Then, in the later nineties, he got some big-time Broadway fame as the Emcee in the revival of Cabaret – our family's favorite, favorite, favorite, musical. We grew up watching movie musicals. And we especially loved ones that had a bit of cross-dressing, Cabaret, Victor/Victoria, Jesus Christ Superstar. What? Jesus wore a dress.
Alan Cumming in Cabaret. Kathleen's favorite Alan Cumming movie, Anniversary Party co-starring Jennifer Jason Leigh. And, no, that is not Alan Cumming in the bottom right-hand corner. But I think Kathleen's preteen precursor to her lipstick-wearing Alan crush may have in fact been Pee Wee Herman. That is not an insult. My kids have recently been getting into Pee Wee Herman, so I've been watching him a lot lately, and he's kind of, I don't know... charismatic? Maybe this post should be about my weird celebrity crushes.
So a couple years after Cabaret, Alan (we'll just go first-name-basis here) was starring in Threepenny Opera on Broadway. It was a total bomb. But we were in New York City at the time, so we had to go see it. Especially since we had just barely by-the-skin-of-our-teeth missed Alan's Emmy-winning run in Cabaret. He had literally just left the role the month before we went to New York and Michael C. Hall was playing the emcee (you know, Dexter?) He was great, but he wasn't Alan. Which, in hindsight, was fortunate, or there probably would have been a panty throwing incident.
Okay, so we go see Threepenny Opera, which was also costarring Cyndi Lauper. It was cool and all, but the real goal was to wait at the stagedoor after the performance to see if we could catch a glimpse of Alan, and maybe even get an autograph or something. Well, since the show wasn't very popular, we were like the first people in line at the stagedoor. "Line" is a gracious word, since it was literally like four people, in addition to me, Donny, our mom, and Kathleen. Kathleen, who was a ball of anxious energy.
It was raining. It was dark. It was 11:45 at night, and we probably stood there for a good forty-five minutes. I think a few people even gave up and left. Kathleen was convinced that patience would persevere – that Alan was probably just doing lines of coke or something in his dressing room and we just had to wait it out.
So finally the stage door opens, a few people kind of trickle out and then all of sudden, there's Alan Cumming and Cyndi Lauper. Together. Like they were pals. 'Cause, you know, no one likes to do coke alone.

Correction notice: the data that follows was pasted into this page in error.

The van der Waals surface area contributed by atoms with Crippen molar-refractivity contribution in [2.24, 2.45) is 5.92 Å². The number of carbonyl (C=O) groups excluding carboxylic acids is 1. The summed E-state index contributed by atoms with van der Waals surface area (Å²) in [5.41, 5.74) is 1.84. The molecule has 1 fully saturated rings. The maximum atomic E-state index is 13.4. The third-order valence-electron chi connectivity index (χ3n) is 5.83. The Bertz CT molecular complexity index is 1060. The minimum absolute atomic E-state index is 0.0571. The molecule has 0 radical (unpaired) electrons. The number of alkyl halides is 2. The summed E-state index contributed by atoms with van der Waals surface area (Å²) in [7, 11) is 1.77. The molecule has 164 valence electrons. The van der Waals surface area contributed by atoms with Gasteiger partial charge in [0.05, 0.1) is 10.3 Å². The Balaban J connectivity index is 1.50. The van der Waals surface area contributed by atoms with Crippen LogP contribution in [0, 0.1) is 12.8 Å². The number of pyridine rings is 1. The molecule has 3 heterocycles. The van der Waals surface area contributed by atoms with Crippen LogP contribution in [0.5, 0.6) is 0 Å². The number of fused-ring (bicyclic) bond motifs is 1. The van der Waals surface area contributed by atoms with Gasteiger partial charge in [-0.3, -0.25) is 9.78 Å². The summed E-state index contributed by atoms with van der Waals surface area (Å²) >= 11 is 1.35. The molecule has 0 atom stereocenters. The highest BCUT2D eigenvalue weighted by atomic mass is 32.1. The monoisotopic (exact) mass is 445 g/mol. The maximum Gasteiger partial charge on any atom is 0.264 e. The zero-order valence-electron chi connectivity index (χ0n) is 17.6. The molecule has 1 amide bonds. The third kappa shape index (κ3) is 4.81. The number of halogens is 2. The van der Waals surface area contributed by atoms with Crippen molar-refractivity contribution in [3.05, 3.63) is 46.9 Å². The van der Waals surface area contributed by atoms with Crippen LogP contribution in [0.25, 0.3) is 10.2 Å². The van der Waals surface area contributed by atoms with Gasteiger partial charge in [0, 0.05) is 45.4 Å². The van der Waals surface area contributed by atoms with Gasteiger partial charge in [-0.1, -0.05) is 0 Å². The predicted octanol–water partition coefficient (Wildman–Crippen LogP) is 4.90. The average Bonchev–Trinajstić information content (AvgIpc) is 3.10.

Alan had on a green zip-up American Apparel style track jacket, horn-rimmed glasses and a little mohawk. And Cyndy had the cutest cropped platinum blonde hair. And can I say? Her skin was flawless. She was adorable. And she was like, fifty. She looked thirty.
So Alan sort of shyly, awkwardly turns toward his... uh... six fans waiting at the line. He signs maybe a couple Playbills, and then gets to Kathleen.
This part is a blur. Mostly I remember chatting with Cyndi Lauper while Alan and Kathleen had their exchange of words. Kathleen's first husband, Travis (gasp!) Yes, there was a first husband, was actually the one talking up Cyndi, who thought it was so darling that Kathleen had this paralyzing crush on Alan. I mean, Cyndi was actually leaning on the line barrier with one elbow, her chin on her hand, casual-as-can-be admiring Alan and Kathleen, and sweetly waiting for her friend (who may or may not have been her "coke friend" ) to say his goodbyes to his stalker.
I pulled out my camera and got a great picture of them. As I raised it up to get the pic, I remember Alan saying he loved my bracelet (it was like a big bunch of stretchy fake pearl bracelets), and then that was that.
Oh. Except, then... he hugged Kathleen.
Oblivious to how momentus this was to my sister, Ms. Lauper and Mr. Cumming then smoothly stepped into their car and drove away in the drizzling rain. We then simply started walking down the street toward the subway station. Finally. And Kathleen cried all the way there. She was all red-faced, and shaky... and literally weeping.
Alan, Kathleen and Cyndi (miss-Lauper-if-you're-nasty). Kathleen's brain is literally about to explode. Look how she's all flushed and crazy-eyed.
This Broadway encounter was not our first, but I believe it was one of our last. Just because we never had the motivation to hang around a back alley again, plus our theatre-geek-out phase sort of tapered.
I did get Matthew Broderick to sign my Playbill in the stage door line after The Producers once. I asked him to sign it "Mr. Carrie Bradshaw." He just slowly looked up at me with his big brown mousy eyes (way up, the guy is petite to say the least) with the blankest of blank stares. I think I really pissed him off, but I was the only person he even acknowledged as he made his way scribbling autographs down the line (this was a true line) as frat-guy-types who probably visited the lobby bar one too many times, and were just there because their girlfriends or wives just had to see The Producers as it was all the rage from Manhattan, Kansas to actual Manhattan – kept stupidly hollering "hey Ferris!" from the back of the crowd.
Once we ran into Ben Vereen by sheer accident as he was stepping out of his show at the time, Fosse. We told him we grew up watching All That Jazz, and with a tip of his purple fedora (which matched his floor-lenght purple trenchcoat... and these were his real clothes, not his stage costume) he said to our mom "smart mom" and gave her a charming devilish wink.
Those were cool moments, sure.
But to Kathleen, none could compare to her close encounter with her eternal... crush.